The government’s massive and indiscriminate collection of electronic information is a genie that is not going back in the bottle.
On Wednesday came the revelation that the National Security Agency, described by The Washington Post as “the largest and most technologically sophisticated spying organization in the nation and possibly the world,” was gathering Americans’ phone records, who they called, how long they talked and any special “identifiers.”
To actually listen to the conversations, though, the NSA needed a warrant from a special and secret Foreign Intelligence Surveillance court, which hardly inspired great confidence since the court had apparently been routinely rubber-stamping three-month extensions of the warrant for seven years.
Congressional oversight did not seem especially harsh, either, because at a hearing on the program, several lawmakers seemed intent on determining that whomever else NSA was listening to, members of Congress were not among them.
The obvious question in the public mind: What else don’t we know?
The answer was not long in coming — the next day, in fact.
The NSA and the FBI, under a program called PRISM, were tapping directly into the servers of nine leading U.S. Internet companies, vacuuming up audio and video chats, emails, photos, documents and connection logs.
The companies were Microsoft, Yahoo, Google, Facebook, YouTube, PalTalk, AOL, Skype and Apple. If the disclaimers by some of their corporate spokesmen are accurate, a number of these companies might not even have known they were under the wholesale surveillance of government spooks, although that is hard to believe.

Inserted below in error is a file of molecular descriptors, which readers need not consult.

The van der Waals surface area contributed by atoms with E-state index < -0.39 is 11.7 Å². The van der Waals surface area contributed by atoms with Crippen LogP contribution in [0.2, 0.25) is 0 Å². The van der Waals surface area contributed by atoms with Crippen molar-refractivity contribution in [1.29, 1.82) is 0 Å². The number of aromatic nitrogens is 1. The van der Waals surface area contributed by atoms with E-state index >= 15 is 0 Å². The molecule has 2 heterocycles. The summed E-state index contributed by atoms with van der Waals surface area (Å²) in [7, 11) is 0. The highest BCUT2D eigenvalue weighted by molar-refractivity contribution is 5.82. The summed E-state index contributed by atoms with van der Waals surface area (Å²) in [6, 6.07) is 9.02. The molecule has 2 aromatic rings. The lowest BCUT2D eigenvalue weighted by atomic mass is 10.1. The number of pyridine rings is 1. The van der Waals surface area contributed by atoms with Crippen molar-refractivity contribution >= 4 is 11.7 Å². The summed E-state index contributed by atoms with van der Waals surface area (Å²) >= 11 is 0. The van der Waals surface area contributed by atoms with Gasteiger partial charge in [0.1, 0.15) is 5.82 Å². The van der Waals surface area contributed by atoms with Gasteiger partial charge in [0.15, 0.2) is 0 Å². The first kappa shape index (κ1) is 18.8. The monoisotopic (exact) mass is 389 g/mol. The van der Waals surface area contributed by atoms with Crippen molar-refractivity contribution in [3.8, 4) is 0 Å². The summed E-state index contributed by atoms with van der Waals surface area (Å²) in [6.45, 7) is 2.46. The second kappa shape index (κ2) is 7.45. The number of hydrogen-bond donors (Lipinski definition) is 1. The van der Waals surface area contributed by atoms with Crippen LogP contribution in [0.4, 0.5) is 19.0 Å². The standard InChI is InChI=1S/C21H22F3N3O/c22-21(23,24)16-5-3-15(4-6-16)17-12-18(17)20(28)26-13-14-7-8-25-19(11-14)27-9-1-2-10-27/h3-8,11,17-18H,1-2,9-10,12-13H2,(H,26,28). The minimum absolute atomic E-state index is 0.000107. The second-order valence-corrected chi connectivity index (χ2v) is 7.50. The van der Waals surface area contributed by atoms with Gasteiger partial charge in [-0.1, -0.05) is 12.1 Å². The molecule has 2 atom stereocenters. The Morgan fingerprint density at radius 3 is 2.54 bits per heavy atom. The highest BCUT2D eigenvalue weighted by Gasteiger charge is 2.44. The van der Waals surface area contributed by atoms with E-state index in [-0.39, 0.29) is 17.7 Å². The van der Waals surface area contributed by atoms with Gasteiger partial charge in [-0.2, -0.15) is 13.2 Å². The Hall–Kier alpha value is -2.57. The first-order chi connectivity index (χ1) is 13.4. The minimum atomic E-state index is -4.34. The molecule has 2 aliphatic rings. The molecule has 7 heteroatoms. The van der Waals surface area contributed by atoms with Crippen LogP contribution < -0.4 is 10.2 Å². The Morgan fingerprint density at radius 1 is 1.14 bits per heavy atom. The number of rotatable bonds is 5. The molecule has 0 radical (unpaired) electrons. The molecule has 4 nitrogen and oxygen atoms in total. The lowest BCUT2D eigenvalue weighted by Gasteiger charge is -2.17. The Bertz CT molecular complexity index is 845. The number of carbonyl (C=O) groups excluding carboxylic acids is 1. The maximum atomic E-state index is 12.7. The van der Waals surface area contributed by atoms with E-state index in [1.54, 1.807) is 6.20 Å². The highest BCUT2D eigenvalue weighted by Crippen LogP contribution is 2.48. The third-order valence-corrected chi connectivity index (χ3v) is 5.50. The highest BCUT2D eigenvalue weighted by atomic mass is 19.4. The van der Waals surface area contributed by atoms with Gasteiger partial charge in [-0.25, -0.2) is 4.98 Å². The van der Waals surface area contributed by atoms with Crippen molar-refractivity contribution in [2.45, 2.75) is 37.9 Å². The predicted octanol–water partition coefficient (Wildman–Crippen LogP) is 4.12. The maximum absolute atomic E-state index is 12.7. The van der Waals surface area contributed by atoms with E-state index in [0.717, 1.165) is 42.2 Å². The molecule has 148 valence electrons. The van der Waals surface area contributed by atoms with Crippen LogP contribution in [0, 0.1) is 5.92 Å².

The point of the program is to identify and intercept terrorist networks and their plots. The program began under President George W. Bush. But as even President Barack Obama’s friends have pointed out, the program has been “embraced and expanded,” as one account put it, under the erstwhile civil libertarian.
The law, intelligence officials were at pains to explain, does not allow the targeting of any citizen or other person living within the U.S. — unless there’s a warrant.
Director of National Intelligence James R. Clapper said that “intelligence collected under this program is among the most important and valuable intelligence we collect and is used to protect our nation from a wide variety of threats.”
We hope he is right and that this is not snooping for the sake of snooping, because the threats are clearly out there.
The disclosures are likely to prompt congressional scrutiny but not reform or even strict oversight. The only real resistance is from two senators who are such ideological opposites that it is almost comical: the ultraliberal Bernie Sanders, I-Vt., who would reopen the Patriot Act to restrict these activities; and the conservative libertarian Rand Paul, R-Ky., who called it “an astounding assault on the Constitution.”
But on the question of security versus privacy, the American people have long since made their choice. Senate Intelligence Committee Chairman Dianne Feinstein, D-Calif., insists: “There’s nothing new about this program.”
Actually, there is. The American people now know about it.
Dale McFeatters writes for the Scripps Howard News Service.